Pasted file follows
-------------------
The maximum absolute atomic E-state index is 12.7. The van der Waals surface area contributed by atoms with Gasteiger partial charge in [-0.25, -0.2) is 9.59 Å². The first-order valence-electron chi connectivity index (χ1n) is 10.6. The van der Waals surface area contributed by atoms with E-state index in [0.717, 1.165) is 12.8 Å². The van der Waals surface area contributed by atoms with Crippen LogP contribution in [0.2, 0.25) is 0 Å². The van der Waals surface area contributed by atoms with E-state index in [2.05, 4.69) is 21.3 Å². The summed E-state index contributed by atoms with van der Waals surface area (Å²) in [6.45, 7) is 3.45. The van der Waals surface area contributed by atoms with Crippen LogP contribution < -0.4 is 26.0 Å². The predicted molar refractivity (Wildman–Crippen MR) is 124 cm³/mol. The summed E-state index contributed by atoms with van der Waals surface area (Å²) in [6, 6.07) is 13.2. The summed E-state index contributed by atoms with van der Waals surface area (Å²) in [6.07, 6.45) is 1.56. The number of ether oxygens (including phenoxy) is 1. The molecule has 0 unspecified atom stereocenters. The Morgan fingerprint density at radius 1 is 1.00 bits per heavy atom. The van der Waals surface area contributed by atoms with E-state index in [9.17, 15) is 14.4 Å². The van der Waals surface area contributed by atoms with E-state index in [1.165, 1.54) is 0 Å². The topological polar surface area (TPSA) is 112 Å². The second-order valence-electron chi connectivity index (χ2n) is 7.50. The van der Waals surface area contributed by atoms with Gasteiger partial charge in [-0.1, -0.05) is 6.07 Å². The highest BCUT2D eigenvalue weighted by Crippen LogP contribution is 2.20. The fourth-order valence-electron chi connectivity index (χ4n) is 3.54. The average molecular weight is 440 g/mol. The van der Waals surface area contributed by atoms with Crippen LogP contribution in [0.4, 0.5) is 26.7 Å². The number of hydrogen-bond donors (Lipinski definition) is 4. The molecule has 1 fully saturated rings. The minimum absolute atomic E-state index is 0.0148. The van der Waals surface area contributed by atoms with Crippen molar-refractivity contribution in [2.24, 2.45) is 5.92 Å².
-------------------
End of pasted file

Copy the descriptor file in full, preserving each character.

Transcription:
The maximum absolute atomic E-state index is 12.7. The van der Waals surface area contributed by atoms with Gasteiger partial charge in [-0.25, -0.2) is 9.59 Å². The first-order valence-electron chi connectivity index (χ1n) is 10.6. The van der Waals surface area contributed by atoms with E-state index in [0.717, 1.165) is 12.8 Å². The van der Waals surface area contributed by atoms with Crippen LogP contribution in [0.2, 0.25) is 0 Å². The van der Waals surface area contributed by atoms with E-state index in [2.05, 4.69) is 21.3 Å². The summed E-state index contributed by atoms with van der Waals surface area (Å²) in [6.45, 7) is 3.45. The van der Waals surface area contributed by atoms with Crippen LogP contribution < -0.4 is 26.0 Å². The predicted molar refractivity (Wildman–Crippen MR) is 124 cm³/mol. The summed E-state index contributed by atoms with van der Waals surface area (Å²) in [6, 6.07) is 13.2. The summed E-state index contributed by atoms with van der Waals surface area (Å²) in [6.07, 6.45) is 1.56. The number of ether oxygens (including phenoxy) is 1. The molecule has 0 unspecified atom stereocenters. The Morgan fingerprint density at radius 1 is 1.00 bits per heavy atom. The van der Waals surface area contributed by atoms with E-state index in [9.17, 15) is 14.4 Å². The van der Waals surface area contributed by atoms with E-state index in [1.165, 1.54) is 0 Å². The topological polar surface area (TPSA) is 112 Å². The second-order valence-electron chi connectivity index (χ2n) is 7.50. The van der Waals surface area contributed by atoms with Gasteiger partial charge in [-0.1, -0.05) is 6.07 Å². The highest BCUT2D eigenvalue weighted by Crippen LogP contribution is 2.20. The fourth-order valence-electron chi connectivity index (χ4n) is 3.54. The average molecular weight is 440 g/mol. The van der Waals surface area contributed by atoms with Crippen LogP contribution in [0.4, 0.5) is 26.7 Å². The number of hydrogen-bond donors (Lipinski definition) is 4. The molecule has 1 fully saturated rings. The minimum absolute atomic E-state index is 0.0148. The van der Waals surface area contributed by atoms with Crippen molar-refractivity contribution in [2.24, 2.45) is 5.92 Å².